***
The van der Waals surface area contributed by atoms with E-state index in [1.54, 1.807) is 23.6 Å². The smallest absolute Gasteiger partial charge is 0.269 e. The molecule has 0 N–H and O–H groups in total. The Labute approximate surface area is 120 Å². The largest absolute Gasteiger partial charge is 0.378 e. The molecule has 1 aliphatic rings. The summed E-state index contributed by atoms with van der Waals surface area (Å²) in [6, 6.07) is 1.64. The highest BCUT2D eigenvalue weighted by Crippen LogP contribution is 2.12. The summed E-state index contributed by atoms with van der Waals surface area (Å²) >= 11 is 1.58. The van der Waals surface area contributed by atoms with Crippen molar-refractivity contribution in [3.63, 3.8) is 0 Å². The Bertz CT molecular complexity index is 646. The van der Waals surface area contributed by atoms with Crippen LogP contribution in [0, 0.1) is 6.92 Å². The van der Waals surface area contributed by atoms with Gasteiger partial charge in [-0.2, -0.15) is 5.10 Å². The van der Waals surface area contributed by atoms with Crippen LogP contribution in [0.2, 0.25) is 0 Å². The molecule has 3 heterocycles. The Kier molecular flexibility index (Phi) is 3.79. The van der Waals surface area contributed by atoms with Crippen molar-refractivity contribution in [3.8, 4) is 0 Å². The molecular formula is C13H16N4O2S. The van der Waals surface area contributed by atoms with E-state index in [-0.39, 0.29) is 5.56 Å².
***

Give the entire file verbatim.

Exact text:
The van der Waals surface area contributed by atoms with E-state index in [1.54, 1.807) is 23.6 Å². The smallest absolute Gasteiger partial charge is 0.269 e. The molecule has 0 N–H and O–H groups in total. The Labute approximate surface area is 120 Å². The largest absolute Gasteiger partial charge is 0.378 e. The molecule has 1 aliphatic rings. The summed E-state index contributed by atoms with van der Waals surface area (Å²) in [6, 6.07) is 1.64. The highest BCUT2D eigenvalue weighted by Crippen LogP contribution is 2.12. The summed E-state index contributed by atoms with van der Waals surface area (Å²) >= 11 is 1.58. The van der Waals surface area contributed by atoms with Crippen molar-refractivity contribution in [3.63, 3.8) is 0 Å². The Bertz CT molecular complexity index is 646. The van der Waals surface area contributed by atoms with Crippen LogP contribution in [0, 0.1) is 6.92 Å². The van der Waals surface area contributed by atoms with Gasteiger partial charge in [-0.2, -0.15) is 5.10 Å². The van der Waals surface area contributed by atoms with Crippen LogP contribution in [0.2, 0.25) is 0 Å². The molecule has 3 heterocycles. The Kier molecular flexibility index (Phi) is 3.79. The van der Waals surface area contributed by atoms with Crippen molar-refractivity contribution in [3.8, 4) is 0 Å². The molecular formula is C13H16N4O2S. The van der Waals surface area contributed by atoms with E-state index in [-0.39, 0.29) is 5.56 Å².